Progress [ Genius Hour ] has occurred. And I’ve written this post, which shows 1) that change occurs slowly and 2) I’ve got other passions [ writing and drawing ]. Clearly, I know how and as a child I knew how to “play school.” But if you read Ira Socal’s post, you’ll see why learning, and school, is not the same for everyone; so each school needs to be different — one size does not fit all [ nor does one curriculum nor one test ].

What do you think? Have you accepted the negative view of schools, or will you dig into your school district and support schools that focus on helping kids find their strengths rather than focus on tests? The change comes from you — the people.

What’s next? I’m going to jump into the middle of a blog that holds things I consider worth looking into, but I never get to [ So Consider ]. That’s the source for ideas, and an idea for you to try, if you get stuck for ideas. Join Twitter, follow hashtags of interest to you, and send those especially noteworthy to a blog for you to peruse later for further writing.

So, although my original intent was to “jump.. in the middle of an idea, pausing to reflect, and planning how it will or how it could play out in the classroom community,” this new beginning has been a bit messy, but I do want to branch out. This post presents a glimpse into the broader implications of our school system’s current status and brings it back to working around the dilemma through Genius Hour.

What about you? How do you learn? When do you learn? Is it like school is and has been, or do you learn differently? How would school today need to change to accommodate your learning needs? Does your standardized test score from your school years reflect your success today?

Jump anywhere in the middle of this blog, and extend the ideas.  That’s what blogging is all about… extending the conversation. It’s OK if it’s messy; we’re all still learning — because real learning takes time.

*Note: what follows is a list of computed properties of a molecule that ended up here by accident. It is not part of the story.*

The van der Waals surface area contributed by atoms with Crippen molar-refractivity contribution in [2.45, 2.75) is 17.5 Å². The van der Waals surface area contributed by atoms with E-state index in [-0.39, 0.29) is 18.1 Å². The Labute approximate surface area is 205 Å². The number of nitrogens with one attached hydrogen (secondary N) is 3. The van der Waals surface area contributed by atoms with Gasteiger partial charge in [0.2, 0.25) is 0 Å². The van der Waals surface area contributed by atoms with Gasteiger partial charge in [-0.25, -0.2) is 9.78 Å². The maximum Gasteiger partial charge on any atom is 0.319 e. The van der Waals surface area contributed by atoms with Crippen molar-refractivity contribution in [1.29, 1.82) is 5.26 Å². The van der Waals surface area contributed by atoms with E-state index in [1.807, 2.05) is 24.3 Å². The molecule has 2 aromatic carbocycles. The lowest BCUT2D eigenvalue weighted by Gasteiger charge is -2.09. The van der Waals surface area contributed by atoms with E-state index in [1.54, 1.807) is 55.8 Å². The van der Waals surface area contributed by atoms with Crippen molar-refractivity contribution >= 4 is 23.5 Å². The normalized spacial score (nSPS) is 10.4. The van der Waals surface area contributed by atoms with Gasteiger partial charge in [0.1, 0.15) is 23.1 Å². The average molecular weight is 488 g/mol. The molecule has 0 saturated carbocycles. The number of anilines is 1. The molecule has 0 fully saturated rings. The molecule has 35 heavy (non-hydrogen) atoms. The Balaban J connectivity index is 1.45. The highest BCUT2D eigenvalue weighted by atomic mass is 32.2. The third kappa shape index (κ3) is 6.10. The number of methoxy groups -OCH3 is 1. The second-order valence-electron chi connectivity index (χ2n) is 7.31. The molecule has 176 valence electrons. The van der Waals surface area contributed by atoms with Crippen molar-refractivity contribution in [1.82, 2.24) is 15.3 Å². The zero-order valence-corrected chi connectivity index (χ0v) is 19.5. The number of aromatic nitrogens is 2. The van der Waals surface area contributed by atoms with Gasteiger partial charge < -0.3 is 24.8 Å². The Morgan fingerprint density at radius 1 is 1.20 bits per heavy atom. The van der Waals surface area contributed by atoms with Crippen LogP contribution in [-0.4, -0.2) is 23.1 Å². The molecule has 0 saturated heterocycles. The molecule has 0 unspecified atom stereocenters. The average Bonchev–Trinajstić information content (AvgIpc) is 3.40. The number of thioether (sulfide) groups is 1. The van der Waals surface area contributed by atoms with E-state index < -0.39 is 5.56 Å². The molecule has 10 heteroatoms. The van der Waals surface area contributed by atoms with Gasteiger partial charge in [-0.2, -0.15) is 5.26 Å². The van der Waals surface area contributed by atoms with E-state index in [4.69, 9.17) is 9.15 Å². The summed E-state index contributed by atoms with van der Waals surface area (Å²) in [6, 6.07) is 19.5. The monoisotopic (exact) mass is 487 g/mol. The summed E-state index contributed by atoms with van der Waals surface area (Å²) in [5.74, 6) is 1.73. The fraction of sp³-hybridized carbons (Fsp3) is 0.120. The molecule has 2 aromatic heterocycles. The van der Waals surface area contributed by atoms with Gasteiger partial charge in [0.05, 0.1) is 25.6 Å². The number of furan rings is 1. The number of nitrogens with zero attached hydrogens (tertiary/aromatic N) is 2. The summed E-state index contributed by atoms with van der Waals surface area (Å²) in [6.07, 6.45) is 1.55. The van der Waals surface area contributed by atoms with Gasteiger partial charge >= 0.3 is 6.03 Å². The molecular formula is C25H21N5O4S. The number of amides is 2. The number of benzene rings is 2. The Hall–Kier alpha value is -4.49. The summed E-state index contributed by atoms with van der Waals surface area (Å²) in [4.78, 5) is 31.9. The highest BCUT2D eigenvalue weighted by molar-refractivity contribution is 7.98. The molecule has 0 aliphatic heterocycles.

Day 2 #zerotohero About – What’s your name?

Day 2 #zerotohero : A WordPress Blogging Challenge

What’s your blogs name? Pause 2 Play

What does it mean? About this blog  and its history


Pause to Reflect…

Today’s challenge is to choose a title [ Pause 2 Play ] and add a tagline [ Pause and reflect to play and learn… ] that will reflect our blog’s purpose. In addition, an “About” page or widget helps readers know what your blog is about, which helps drive readers to stick around.

This blog began in 2010 with Posterous, which became extinct, so WordPress became the new home in 2013.

And it was time for a change. Today I shortened and clarified my  About this blog  and revised the history page to include the new focus. I made sure the main ideas were at the top and colored for quick review.  I found some extinct links and made corrections; I added new pictures; I revised how readers navigated to these pages. I had already chosen a cleaner design that works as well on mobile devices as it does online, for my purpose at least.

Play to Learn…

Whenever I visit a blog, I like to know who the person is [ About Me ] behind the words, to know their perspective and focus. I think it’s important to know the name and how to contact them. I realized I needed a quick and short page for what the blog is about, although you can usually tell by the first few posts and by the categories. A tag cloud also helps. I really would like to be better at deciding categories. I’m sure we’ll get into that in this challenge.

So, in the image below, you will se the title of the blog, two pages showing [ Home and About ]. At right at the top is the tagline and below that is the link to the About Pause 2 Play, which briefly explains the blog’s purpose.




What do you think of the changes? What about your blog? Will your readers know who you are and what your focus is?